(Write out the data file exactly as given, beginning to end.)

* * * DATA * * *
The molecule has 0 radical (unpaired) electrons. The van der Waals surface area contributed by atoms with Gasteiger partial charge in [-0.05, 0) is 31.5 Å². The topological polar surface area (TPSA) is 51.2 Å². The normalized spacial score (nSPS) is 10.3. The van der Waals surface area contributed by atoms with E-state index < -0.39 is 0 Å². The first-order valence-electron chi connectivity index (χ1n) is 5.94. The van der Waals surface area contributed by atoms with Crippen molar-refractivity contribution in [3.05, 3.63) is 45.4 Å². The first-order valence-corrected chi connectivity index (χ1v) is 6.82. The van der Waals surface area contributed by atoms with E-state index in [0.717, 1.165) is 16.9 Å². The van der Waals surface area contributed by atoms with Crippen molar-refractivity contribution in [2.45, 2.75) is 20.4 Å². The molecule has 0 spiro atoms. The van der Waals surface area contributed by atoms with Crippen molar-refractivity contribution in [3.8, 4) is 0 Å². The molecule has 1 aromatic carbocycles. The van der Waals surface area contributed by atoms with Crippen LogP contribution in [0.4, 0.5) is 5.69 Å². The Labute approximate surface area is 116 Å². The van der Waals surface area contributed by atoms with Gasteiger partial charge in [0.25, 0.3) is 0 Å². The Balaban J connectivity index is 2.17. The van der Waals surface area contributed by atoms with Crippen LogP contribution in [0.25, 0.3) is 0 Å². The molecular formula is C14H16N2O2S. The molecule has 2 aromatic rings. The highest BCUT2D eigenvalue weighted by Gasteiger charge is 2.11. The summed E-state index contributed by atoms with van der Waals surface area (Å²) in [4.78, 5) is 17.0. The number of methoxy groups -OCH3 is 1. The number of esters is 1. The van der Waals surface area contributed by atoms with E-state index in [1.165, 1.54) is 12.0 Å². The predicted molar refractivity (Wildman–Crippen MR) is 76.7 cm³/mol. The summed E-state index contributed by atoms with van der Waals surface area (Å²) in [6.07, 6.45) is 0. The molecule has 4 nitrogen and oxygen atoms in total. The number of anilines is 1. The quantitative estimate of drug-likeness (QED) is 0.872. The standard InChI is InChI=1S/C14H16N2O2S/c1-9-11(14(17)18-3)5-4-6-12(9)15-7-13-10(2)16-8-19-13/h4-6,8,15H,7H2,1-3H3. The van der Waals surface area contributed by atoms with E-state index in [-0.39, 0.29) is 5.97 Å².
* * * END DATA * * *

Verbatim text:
The molecule has 0 radical (unpaired) electrons. The van der Waals surface area contributed by atoms with Gasteiger partial charge in [-0.05, 0) is 31.5 Å². The topological polar surface area (TPSA) is 51.2 Å². The normalized spacial score (nSPS) is 10.3. The van der Waals surface area contributed by atoms with E-state index < -0.39 is 0 Å². The first-order valence-electron chi connectivity index (χ1n) is 5.94. The van der Waals surface area contributed by atoms with Crippen molar-refractivity contribution in [3.05, 3.63) is 45.4 Å². The first-order valence-corrected chi connectivity index (χ1v) is 6.82. The van der Waals surface area contributed by atoms with E-state index in [0.717, 1.165) is 16.9 Å². The van der Waals surface area contributed by atoms with Crippen molar-refractivity contribution in [2.45, 2.75) is 20.4 Å². The molecule has 0 spiro atoms. The van der Waals surface area contributed by atoms with Crippen molar-refractivity contribution in [3.8, 4) is 0 Å². The molecule has 1 aromatic carbocycles. The van der Waals surface area contributed by atoms with Crippen LogP contribution in [0.4, 0.5) is 5.69 Å². The Labute approximate surface area is 116 Å². The van der Waals surface area contributed by atoms with Gasteiger partial charge in [0.25, 0.3) is 0 Å². The Balaban J connectivity index is 2.17. The van der Waals surface area contributed by atoms with Crippen LogP contribution in [0.25, 0.3) is 0 Å². The molecular formula is C14H16N2O2S. The molecule has 2 aromatic rings. The highest BCUT2D eigenvalue weighted by Gasteiger charge is 2.11. The summed E-state index contributed by atoms with van der Waals surface area (Å²) in [4.78, 5) is 17.0. The number of methoxy groups -OCH3 is 1. The number of esters is 1. The van der Waals surface area contributed by atoms with E-state index in [1.165, 1.54) is 12.0 Å². The predicted molar refractivity (Wildman–Crippen MR) is 76.7 cm³/mol. The summed E-state index contributed by atoms with van der Waals surface area (Å²) in [6.07, 6.45) is 0. The molecule has 4 nitrogen and oxygen atoms in total. The number of anilines is 1. The quantitative estimate of drug-likeness (QED) is 0.872. The standard InChI is InChI=1S/C14H16N2O2S/c1-9-11(14(17)18-3)5-4-6-12(9)15-7-13-10(2)16-8-19-13/h4-6,8,15H,7H2,1-3H3. The van der Waals surface area contributed by atoms with E-state index in [-0.39, 0.29) is 5.97 Å².